What if we actually encouraged students to use technology?

February 12, 2010

This is the headline that roped me in, at The New York Times: “Wi-Fi Turns Rowdy Bus into Rolling Study Hall.”

And a short excerpt:

But on this chilly morning, as bus No. 92 rolls down a mountain highway just before dawn, high school students are quiet, typing on laptops.

Morning routines have been like this since the fall, when school officials mounted a mobile Internet router to bus No. 92’s sheet-metal frame, enabling students to surf the Web. The students call it the Internet Bus, and what began as a high-tech experiment has had an old-fashioned — and unexpected — result. Wi-Fi access has transformed what was often a boisterous bus ride into a rolling study hall, and behavioral problems have virtually disappeared.

What would your bus drivers say?

(File under “If you teach them, they will learn — and behavior problems will fade away.”)

Don’t miss the end of the article:

A ride through mountains on a drizzly afternoon can be unpredictable, even on the Internet Bus. Through the windows on the left, inky clouds suddenly parted above a ridge, revealing an arc of incandescent color.

“Dude, there’s a rainbow!” shouted Morghan Sonderer, a ninth grader.

A dozen students looked up from their laptops and cellphones, abandoning technology to stare in wonder at the eastern sky.

“It’s following us!” Morghan exclaimed.

“We’re being stalked by a rainbow!” Jerod said.

More:


Seymour Papert recuperating at home

February 2, 2007

MIT’s Media Lab last updated Seymour Papert’s condition on January 10 — it said he’d been moved to a rehabilitation facility closer to his home, in Bangor, Maine. Vietnamese publications, including VietnamNet Bridge, report he’s home now (Vietnam was where he was struck by a motorbike in early December).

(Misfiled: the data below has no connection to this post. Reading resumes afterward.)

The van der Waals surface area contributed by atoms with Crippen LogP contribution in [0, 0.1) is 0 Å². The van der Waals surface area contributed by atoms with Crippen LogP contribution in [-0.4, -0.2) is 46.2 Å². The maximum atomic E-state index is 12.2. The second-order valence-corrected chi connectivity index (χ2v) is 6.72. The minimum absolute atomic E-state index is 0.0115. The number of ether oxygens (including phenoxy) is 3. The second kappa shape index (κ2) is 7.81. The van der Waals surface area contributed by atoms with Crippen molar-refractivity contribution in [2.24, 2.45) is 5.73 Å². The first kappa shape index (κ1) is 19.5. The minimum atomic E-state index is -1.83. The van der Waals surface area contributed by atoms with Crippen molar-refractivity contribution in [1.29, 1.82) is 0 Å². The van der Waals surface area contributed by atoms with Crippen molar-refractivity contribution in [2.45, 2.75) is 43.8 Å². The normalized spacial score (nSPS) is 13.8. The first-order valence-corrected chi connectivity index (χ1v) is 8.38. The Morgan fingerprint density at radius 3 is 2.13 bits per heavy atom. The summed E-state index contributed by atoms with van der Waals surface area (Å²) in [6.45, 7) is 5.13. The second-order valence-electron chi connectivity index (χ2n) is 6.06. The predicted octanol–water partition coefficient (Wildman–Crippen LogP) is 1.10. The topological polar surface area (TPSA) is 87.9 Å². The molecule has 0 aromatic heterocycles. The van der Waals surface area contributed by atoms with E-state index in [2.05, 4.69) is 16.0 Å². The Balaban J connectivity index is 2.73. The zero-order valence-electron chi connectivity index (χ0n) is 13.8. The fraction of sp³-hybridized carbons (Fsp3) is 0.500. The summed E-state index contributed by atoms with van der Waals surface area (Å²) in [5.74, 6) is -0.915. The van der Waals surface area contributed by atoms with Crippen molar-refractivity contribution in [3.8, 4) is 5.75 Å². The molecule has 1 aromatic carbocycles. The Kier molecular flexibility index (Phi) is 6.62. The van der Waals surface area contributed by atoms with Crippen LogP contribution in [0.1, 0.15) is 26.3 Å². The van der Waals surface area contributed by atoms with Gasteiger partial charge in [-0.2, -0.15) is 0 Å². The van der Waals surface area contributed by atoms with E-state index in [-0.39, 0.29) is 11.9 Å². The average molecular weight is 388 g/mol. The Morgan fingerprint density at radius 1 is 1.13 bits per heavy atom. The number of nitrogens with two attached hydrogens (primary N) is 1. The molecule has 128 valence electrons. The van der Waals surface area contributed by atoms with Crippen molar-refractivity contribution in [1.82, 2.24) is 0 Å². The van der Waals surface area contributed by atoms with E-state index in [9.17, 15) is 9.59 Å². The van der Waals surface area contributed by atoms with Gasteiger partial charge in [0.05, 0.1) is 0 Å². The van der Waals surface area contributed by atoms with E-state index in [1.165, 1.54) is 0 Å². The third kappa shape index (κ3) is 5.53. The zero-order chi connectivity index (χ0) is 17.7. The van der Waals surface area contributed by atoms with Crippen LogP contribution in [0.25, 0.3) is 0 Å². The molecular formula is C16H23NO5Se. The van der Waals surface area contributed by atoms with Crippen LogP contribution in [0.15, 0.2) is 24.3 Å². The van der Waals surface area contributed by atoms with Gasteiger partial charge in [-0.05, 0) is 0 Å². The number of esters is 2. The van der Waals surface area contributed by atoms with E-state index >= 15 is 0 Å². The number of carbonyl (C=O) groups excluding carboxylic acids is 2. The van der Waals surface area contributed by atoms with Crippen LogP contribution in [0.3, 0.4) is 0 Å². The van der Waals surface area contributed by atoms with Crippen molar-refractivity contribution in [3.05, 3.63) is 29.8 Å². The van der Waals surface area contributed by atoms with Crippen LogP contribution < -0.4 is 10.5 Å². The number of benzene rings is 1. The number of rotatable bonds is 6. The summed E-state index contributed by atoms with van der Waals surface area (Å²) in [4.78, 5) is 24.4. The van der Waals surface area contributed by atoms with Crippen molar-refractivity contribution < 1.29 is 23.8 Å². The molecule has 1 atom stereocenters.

Prof Papert’s family said that he had been discharged from the hospital in Boston in the U.S. He is now still undergoing treatment at home. Luckily enough, he will not have any after-effects after the head trauma and now he can speak.

The $100 laptop idea, the XO Computer, steams on.


$100 laptop idea rolls on

January 5, 2007

One of its architects, Seymour Papert, lies in a Boston hospital (but out of intensive care) recovering from a head injury suffered in a collision with a motorbike in Hanoi in early December, but the idea of equipping tens of millions of students around the world with inexpensive, wireless-ready laptop computers continues to roll towards implementation.

The Christian Science Monitor carries an editorial more full of hope than opinion, on January 5, 2007, about the computer project. The laptops have been dubbed “XO.”

For billions of parents who earn only a few dollars a day, paying for a child’s education – books, etc. – often gets neglected. Many simple solutions that break that cycle of poverty have been tried and have failed. Now another one is on the horizon: a “$100 laptop.”

While noting past errors in sending technology to the third world, the Monitor cites some numbers from implementation that are quite dramatic, if accurate: Read the rest of this entry »


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